Tami Wyatt

last updated 5/11/2018

Tami H. Wyatt

Professor and Associate Dean at University of Tennessee Athletics

1611 Hwy 70, Kingston Springs, Tennessee, United States
HQ Phone:
(865) 656-1200

General Information


Chair, Masters Program - University of Tennessee-Knoxville, College of Nurisng

Registered Nurse - Bon Sequour Richmond Medical Regional Hospital


instructional technology , 




RWJF Executive Nurse Fellow - University of TN-Knoxville

Co-Founder - iCare Academic

Co-Founder - CNE and iCare

Recent News  


Tami Wyatt has been named an Academy of Nursing Education Fellow, part of the National League of Nursing's Academy of Nursing Education.
She is an associate professor in the College of Nursing at the University of Tennessee.

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E-health and Nursing: Using Smartphones to Enhance Nursing Practice | OJNI

Android, Ascendo, eHealth, Facebook, future, handheld computing, informatics, interactions, Internet, iPhone, issues, medical applications, nurses, nursing documentation, Nursing Practice, Palm, Patricia Biller Krauskopf, PDA, research, smartphones, Social Media, Social Network Analysis, Symbian, Tami H. Wyatt, technology, Twitter
Tami H. Wyatt, PHD, RN, CNE and Wyatt, T. & Krauskopf, P. (June 2012). Phillippi, J.C. & Wyatt, T.H. (2011). Smartphones in nursing education. Computers, Informatics, Nursing, 29(8), 449-454. Tami H. Wyatt, PHD, RN, CNE Associate Professor, University of Tennessee, Knoxville Chair, Education Technology and Simulation, College of Nursing Dr. Wyatt has fifteen years of experience in nursing education and ten years experience in instructional design. She has expertise in online learning and ways to enhance traditional education using instructional technology. Dr. Wyatt has used both synchronous and asynchronous learning methods in online environments through course management tools, teleconferencing technology, chat rooms, digital stories, and self-directed web-based modules. Her research is focused on ways to enhance consumer and professional health education through instructional technology.

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RT Article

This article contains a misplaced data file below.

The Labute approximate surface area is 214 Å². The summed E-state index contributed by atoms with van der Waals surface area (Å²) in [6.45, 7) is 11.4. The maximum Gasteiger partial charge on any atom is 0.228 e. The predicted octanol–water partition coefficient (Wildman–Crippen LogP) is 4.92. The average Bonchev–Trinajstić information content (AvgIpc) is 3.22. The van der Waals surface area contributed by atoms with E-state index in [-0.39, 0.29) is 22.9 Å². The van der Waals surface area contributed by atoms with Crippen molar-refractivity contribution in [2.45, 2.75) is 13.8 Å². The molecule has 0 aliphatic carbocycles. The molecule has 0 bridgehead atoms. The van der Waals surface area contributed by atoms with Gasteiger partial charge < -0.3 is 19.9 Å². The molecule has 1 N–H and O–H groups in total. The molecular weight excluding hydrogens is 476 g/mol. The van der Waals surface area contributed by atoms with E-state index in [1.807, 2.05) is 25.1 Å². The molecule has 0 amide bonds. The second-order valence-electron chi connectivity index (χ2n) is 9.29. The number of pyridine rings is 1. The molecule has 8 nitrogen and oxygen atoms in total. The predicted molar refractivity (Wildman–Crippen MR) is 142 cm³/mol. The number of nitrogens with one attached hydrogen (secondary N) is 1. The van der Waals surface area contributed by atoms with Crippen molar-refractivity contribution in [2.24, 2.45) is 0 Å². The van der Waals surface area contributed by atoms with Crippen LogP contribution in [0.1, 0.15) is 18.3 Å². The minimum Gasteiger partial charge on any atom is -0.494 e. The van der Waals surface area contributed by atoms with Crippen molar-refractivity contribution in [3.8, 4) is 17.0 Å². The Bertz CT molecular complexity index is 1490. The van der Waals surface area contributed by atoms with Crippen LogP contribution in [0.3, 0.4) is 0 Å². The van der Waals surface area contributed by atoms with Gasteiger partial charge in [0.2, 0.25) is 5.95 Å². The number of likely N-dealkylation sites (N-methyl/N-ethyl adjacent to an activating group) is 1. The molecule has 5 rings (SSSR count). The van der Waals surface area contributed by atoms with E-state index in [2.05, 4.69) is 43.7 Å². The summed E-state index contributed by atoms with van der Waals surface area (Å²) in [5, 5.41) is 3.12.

It is for this reason that Tami Wyatt, PhD, RNN, Med, a professor of nursing at the University of Tennessee in Knoxville, created "Okay with Asthma!," an Internet program that aims to help children feel exactly that: okay."Elementary-school-age children do not want to feel different.They don't see being unique as a positive thing," Wyatt says.Wyatt, who teaches undergraduate courses in maternal/child nursing and graduate courses in educational principles and strategies, began formulating the idea for the program more than 5 years ago, when she was researching asthma as part of her clinical studies."I spent a lot of time with the literature and went back as far as the '70s," she says.Wyatt also has a degree in instructional technology, which helped her develop skills specifically in how to use multimedia technology to promote health in children.This can work wonders, she says, because "children are very comfortable and accustomed to multimedia.They engage and interact with it well, and they prefer that type of learning."She decided to combine her interest in asthma with her training in multimedia learning to create a fun,yet educational,way for kids with asthma to learn how to manage it. Creating a Page TurnerTo fund the program, Wyatt applied for and received grants from several organizations, most notably the National Institutes of Health.She began putting together a prototype using multimedia flash technology, working with a consultant on the asthma content and hiring a professional graphic designer and story writer to create the "storybook" kids read on the site.Then she recruited neighborhood kids to voice the main characters."It was a lot of fun," she notes, "but it was a long process."As she developed the program, Wyatt tested it with focus groups of children ages 8 to 11."I tested it probably about three times because I wanted to make sure it was interesting, that there were elements of it that they understood, that they could navigate through it, and that the information they were receiving about asthma was helpful for them," she says.After a year of testing, she determined that children who completed the program did have a significant improvement in knowledge."Most important," Wyatt adds, "they also had a change in attitude."She decided early on that the program would be available free on the Internet,as opposed to being available at a cost on CD-ROMs,because in 2001, when she began developing it, she says 95% of public schools had Internet access, while today, 99% of schools do."So even if a child doesn't have Internet access at home, they can get it through school or through public libraries," she says.By putting it on the Internet, "it can reach far more people than if I packaged it up on a CD and tried to push it."The site, which was up and running in August 2002, has been updated as Wyatt has continued her research and testing.The story centers on Gina, a girl with dark hair, a bright green shirt, and jeans, who is playing outside during recess.While petting a friendly dog, she starts to cough, and one of the other kids teases her.Her coughing increases, but she does not tell anyone what is wrong,she simply says she needs water and her friend Matthew accompanies her when she goes to get it.Wyatt introduces Lara and Tyler Bardal to Okay with Asthma! programWhen conducting her research, Wyatt found that a lot of the asthma literature promotes family involvement.While this is very important, she says, families cannot always be there for children when they are in school or participating in activities like sports. "Children are forced to make decisions on their own, and they need to be their own advocates," she explains."So if they're in trouble and they need to use their rescue medication, it's not always going to be the case that the teacher's going to recognize it, or the coach is going to recognize it, or the school nurse,they will have to execute [their treatment plan] themselves." "Okay with Asthma!"encourages children to understand that they are responsible for getting the help they need while they are in school or in other situations without their families."It teaches them that there are appropriate times to share with others information about having asthma," Wyatt says.She conducted her original testing of the program in schools, working closely with school nurses, because asthma is seen so often there."Nurses have children who require rescue meds just about every PE period," she says.Wyatt believes the program could be very useful during the time a child is recovering in a school nurse's office."It's important that the child stays in the clinic until they've recovered and can breathe easily on their own, and that usually requires around 15 minutes," she says."Because this program is an independent learning opportunity, the nurse or whoever's responsible can sit the child at the computer and have them work through it."So far, Wyatt says, the kids who have tried the program like it a lot."They tend to be very visual, so they had a lot of comments on the visual aspects of it.There's a lot of song in there, and they liked the rap," she says, noting that kids also love to point-and-click to look for things."They're not passive learners." Looking ForwardWhile Wyatt is happy with the current state of the program, she still has plenty of plans for improvements."My vision is not only to develop more stories for a child to listen to and watch, but also to have more stories thy can write themselves, wherein they have more control," she says.She wants them to be able to select the kind of character they want, as well as the theme or environment the story takes place in.She also wants to develop stories for younger children that have less text to read.Eventually, if she finds that using a digital story is an extremely effective learning tool, she might try to create programs focusing on other issues such as diabetes or obesity in children.But that is a long-term goal and she does not foresee moving past asthma for a very long time.Wyatt believes that as useful as the program could be within schools, it also has a lot of potential for use in physician waiting rooms."I think it's perfect for a kiosk in a doctor's office or asthma clinic," she says."I can also see children using this at home, or it could be part of an assignment in a health education class."For now, she is concentrating primarily on getting the word out about it,letting people know that it is absolutely free, easy to use, and available any time on the Web.